The opening of the “Abyss” in chapter 9 unleashes a horde of “locusts upon the earth” to torment men. They are compared to “horses prepared for battle,” and they are ruled by the “angel of the abyss, whose name, in Hebrew is ‘Destruction’, also in the Greek, ‘Destroyer’.”

The “sixth trumpet” releases the “four angels who are bound at the great river Euphrates,” and it corresponds to the “Abyss” from the “fifth trumpet.”

The fifth and sixth trumpets together parallel the fifth and sixth “bowls of wrath.” Like the “fifth trumpet,” the “fifth bowl of wrath” causes the “darkening” of the kingdom of the “beast,” as well as the tormenting of the men who had its mark.

And like the “sixth trumpet,” the “sixth bowl of wrath” dries up the waters of the “Euphrates” to “prepare the way of the kings from the rising of the sun.” Demons are dispatched to gather the “kings of the whole habitable earth to the war of the great day of God the Almighty,” the battle at “Armageddon” - (Revelation 16:10-16).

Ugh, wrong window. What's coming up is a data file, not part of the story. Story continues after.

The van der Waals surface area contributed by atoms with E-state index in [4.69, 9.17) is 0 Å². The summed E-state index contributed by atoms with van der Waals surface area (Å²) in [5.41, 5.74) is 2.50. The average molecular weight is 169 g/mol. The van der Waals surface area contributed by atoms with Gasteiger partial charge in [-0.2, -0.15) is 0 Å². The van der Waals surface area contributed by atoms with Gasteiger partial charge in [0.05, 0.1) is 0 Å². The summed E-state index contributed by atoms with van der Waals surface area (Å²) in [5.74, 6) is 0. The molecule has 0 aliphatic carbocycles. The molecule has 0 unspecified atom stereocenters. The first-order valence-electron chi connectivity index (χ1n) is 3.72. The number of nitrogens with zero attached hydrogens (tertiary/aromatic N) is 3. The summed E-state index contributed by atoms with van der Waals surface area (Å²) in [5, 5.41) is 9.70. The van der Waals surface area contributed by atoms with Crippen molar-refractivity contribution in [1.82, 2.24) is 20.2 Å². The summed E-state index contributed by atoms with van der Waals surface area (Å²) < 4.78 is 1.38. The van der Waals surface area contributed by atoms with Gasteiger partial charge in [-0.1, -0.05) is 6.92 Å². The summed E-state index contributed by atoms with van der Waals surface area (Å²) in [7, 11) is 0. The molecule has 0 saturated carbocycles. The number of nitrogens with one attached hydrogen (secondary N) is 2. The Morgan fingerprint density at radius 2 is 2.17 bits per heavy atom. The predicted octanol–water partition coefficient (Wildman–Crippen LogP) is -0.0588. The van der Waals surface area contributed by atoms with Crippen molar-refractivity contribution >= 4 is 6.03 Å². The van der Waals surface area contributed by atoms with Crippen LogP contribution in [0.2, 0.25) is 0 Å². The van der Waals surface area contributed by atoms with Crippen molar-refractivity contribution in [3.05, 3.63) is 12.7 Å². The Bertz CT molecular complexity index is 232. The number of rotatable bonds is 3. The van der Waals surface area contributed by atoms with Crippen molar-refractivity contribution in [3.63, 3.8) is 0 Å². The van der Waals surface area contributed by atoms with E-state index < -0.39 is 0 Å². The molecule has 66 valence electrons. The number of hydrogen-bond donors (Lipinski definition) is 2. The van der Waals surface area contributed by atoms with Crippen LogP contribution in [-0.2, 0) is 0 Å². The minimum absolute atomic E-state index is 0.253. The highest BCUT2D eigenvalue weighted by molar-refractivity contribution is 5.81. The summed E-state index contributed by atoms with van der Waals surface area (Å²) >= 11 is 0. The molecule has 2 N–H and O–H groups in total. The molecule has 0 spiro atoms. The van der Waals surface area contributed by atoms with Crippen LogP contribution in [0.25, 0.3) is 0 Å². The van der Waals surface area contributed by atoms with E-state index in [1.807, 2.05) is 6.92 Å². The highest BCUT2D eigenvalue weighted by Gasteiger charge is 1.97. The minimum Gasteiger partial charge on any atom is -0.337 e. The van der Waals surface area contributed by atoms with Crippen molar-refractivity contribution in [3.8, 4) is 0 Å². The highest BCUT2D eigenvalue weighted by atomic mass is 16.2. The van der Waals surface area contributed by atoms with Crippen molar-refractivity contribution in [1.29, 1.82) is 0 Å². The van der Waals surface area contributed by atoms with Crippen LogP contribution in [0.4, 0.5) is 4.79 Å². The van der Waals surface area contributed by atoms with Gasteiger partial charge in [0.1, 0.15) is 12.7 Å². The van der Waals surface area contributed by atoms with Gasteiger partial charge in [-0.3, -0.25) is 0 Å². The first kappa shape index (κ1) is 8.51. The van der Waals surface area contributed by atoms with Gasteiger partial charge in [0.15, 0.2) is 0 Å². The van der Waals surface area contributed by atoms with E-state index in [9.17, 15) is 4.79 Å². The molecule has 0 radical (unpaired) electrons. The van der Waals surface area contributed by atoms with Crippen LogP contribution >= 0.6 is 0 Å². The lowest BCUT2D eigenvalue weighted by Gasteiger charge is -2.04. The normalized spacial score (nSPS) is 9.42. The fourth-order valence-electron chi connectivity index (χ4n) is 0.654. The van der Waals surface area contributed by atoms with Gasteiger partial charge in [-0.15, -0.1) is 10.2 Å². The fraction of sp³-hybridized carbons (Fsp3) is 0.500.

The “two witnesses” or “two lampstands” prophesy for a “thousand, two hundred and sixty days.” In Revelation, “lampstands” represent churches. At the end of their “testimony,” the “Beast that ascends from the Abyss” is released to attack the “two witnesses” and “slay them” - (Revelation 1:20, 11:3-7).

That same “Beast” appears again when John sees it “ascending from the sea.” The “sea” represents the same “depth” or reality as the “Abyss.” In both instances, the “Beast ascends” to prosecute its war against the “saints/witnesses.”

Abyss - Photo by Eric Muhr on Unsplash
[Abyss in Sea - Photo by Eric Muhr on Unsplash]

And both visions borrow the same language from Daniel - “The same horn made war with the saints and prevailed against them.” Thus, the “two witnesses” represent the same group that is labeled “saints” in chapter 13 - (Daniel 7:21, Revelation 13:1-10).